Vonn: Knee ‘stable’ after World Cup training run
AP Sports Writer
LAKE LOUISE, Alberta — Not far from the finish line she crossed minutes earlier for World Cup downhill training, Lindsey Vonn smiled as she chatted with U.S. teammates Julia Mancuso, Stacey Cook and Leanne Smith.
Then Vonn found friend and rival Maria Hoefl-Riesch of Germany and shared a laugh with her.
Closing in on competing for the first time in 10 months, Vonn was pleased to be back on the elite ski racing scene Wednesday, completing a safe training run and declaring her surgically repaired right knee “stable.”
Vonn said she will wait until after the training run scheduled for Thursday to decide whether to race this week for the first time since a high-speed crash at the world championships in February where she tore two ligaments in her knee and broke a bone in her lower leg.
“Happy to be out there,” Vonn said. “And, yeah, I’m looking forward to improving for the races, hopefully.”
There are downhill events slated for Friday and Saturday, and a super-G on Sunday at a mountain where Vonn has earned 14 of her 59 career World Cup race wins. That includes three-victory sweeps in both 2011 and 2012.
“It was my first run, so I was, of course, a little bit nervous,” the four-time overall World Cup champion and 2010 Olympic downhill gold medalist said.
“First training run. First kind of real race situation since February,” Vonn added. “So it’s been a long time, and I’m really happy.”
As for her knee, the one in which she partially re-tore one of those reconstructed ligaments in a fall last month during practice in Colorado?
“Knee feels good. Feels stable,” Vonn said. “And, you know, just going to play it by ear tomorrow and make a decision on the race.”
The biggest factor for Friday will be making sure there’s no swelling in her right knee so it won’t affect her thigh’s ability to react and “fire appropriately,” said Vonn, who is three race wins from equaling the World Cup women’s record of 62 held by Austria’s Annemarie Moser-Proell.
The temperature dropped below zero Wednesday, and Vonn sniffled occasionally as she spoke near the finish line.
The American covered the course in 1 minute, 59.53 seconds, the 22nd-fastest time among the 65 skiers who finished Wednesday.
Carolina Ruiz Castillo of Spain was fastest in training at 1:57.40, followed by past overall World Cup champions Hoefl-Riesch in 1:57.41, and Tina Maze of Slovenia in 1:58.06. Current overall World Cup leader Lara Gut of Switzerland was fifth, Cook was sixth, Mancuso ninth, and Smith 28th.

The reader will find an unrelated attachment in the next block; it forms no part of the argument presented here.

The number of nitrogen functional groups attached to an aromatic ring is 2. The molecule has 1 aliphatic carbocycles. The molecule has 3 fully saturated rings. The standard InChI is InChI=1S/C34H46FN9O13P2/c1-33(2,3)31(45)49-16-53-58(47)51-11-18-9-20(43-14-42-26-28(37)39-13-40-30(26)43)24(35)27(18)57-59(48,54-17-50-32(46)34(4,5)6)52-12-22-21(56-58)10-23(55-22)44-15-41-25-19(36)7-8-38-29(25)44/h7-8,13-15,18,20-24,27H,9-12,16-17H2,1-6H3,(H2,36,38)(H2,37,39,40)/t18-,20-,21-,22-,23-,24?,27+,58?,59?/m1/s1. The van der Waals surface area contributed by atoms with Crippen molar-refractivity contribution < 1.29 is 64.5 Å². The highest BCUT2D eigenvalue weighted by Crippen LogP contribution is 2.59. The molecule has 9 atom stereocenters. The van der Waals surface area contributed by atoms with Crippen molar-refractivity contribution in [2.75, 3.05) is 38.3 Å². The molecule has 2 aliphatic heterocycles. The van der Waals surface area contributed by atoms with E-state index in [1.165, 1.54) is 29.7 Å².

Vonn’s teammates happy she’s back
What mattered to Vonn — and her teammates — more than her time was that she was out there. She was quick at the top, then increasingly lost time as she progressed down the mountain in the Canadian Rockies.
“It’s cool to have Lindsey back. She always brings a pretty positive attitude,” said U.S. teammate Laurenne Ross, the third starter Wednesday who sent up a course report via walkie-talkie for the later American skiers. “Even with her injuries and stuff, she seems to be pretty high-spirited.”
Vonn said she “can’t really put a percentage on” how hard she was trying to charge and repeatedly acknowledged feeling jitters about getting back on a World Cup slope. She had hoped to return last week at Beaver Creek, Colo., not far from her home in Vail, but her setback from the crash on Nov. 19 scrapped those plans.
She told The Associated Press last weekend that she needs another operation on her right knee but is trying to put it off as long as possible in order to be able to ski at the Sochi Olympics, which begin in a little more than two months.
Asked Wednesday how much she’s thinking about Sochi, Vonn said she has to worry about more immediate matters.
“I’m just trying to make sure things are good with my knee, and build confidence every day, and right now I’m focused on this particular moment,” she said. “Yeah, Sochi is obviously quite a way’s away. Just trying to stay focused and focus on my knee and get my confidence back.”
Nadia Guerriero never dreamed of working in the ski industry, but it’s no surprise to anyone that she’s now in charge of Beaver Creek.